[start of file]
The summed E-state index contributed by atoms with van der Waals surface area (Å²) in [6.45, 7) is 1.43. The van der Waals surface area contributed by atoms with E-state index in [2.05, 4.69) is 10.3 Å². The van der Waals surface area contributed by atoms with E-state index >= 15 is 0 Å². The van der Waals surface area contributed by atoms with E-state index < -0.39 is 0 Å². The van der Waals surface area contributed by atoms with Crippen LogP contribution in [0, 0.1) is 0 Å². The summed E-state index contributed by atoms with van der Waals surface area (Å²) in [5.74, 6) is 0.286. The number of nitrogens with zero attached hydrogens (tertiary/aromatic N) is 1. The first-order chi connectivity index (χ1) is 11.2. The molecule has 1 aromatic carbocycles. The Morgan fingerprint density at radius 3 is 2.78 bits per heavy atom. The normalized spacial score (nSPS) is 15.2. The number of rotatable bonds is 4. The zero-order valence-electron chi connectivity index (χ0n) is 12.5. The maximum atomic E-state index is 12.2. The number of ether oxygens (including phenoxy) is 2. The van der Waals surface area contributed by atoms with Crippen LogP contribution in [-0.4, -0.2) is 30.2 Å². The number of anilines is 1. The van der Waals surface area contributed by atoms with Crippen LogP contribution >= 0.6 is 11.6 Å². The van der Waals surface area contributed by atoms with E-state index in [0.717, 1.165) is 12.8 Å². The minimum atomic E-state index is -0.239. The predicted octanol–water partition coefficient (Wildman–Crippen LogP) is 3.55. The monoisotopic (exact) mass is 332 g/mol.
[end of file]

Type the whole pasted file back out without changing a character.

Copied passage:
The summed E-state index contributed by atoms with van der Waals surface area (Å²) in [6.45, 7) is 1.43. The van der Waals surface area contributed by atoms with E-state index in [2.05, 4.69) is 10.3 Å². The van der Waals surface area contributed by atoms with E-state index >= 15 is 0 Å². The van der Waals surface area contributed by atoms with E-state index < -0.39 is 0 Å². The van der Waals surface area contributed by atoms with Crippen LogP contribution in [0, 0.1) is 0 Å². The summed E-state index contributed by atoms with van der Waals surface area (Å²) in [5.74, 6) is 0.286. The number of nitrogens with zero attached hydrogens (tertiary/aromatic N) is 1. The first-order chi connectivity index (χ1) is 11.2. The molecule has 1 aromatic carbocycles. The Morgan fingerprint density at radius 3 is 2.78 bits per heavy atom. The normalized spacial score (nSPS) is 15.2. The number of rotatable bonds is 4. The zero-order valence-electron chi connectivity index (χ0n) is 12.5. The maximum atomic E-state index is 12.2. The number of ether oxygens (including phenoxy) is 2. The van der Waals surface area contributed by atoms with Crippen LogP contribution in [-0.4, -0.2) is 30.2 Å². The number of anilines is 1. The van der Waals surface area contributed by atoms with Crippen LogP contribution >= 0.6 is 11.6 Å². The van der Waals surface area contributed by atoms with E-state index in [0.717, 1.165) is 12.8 Å². The minimum atomic E-state index is -0.239. The predicted octanol–water partition coefficient (Wildman–Crippen LogP) is 3.55. The monoisotopic (exact) mass is 332 g/mol.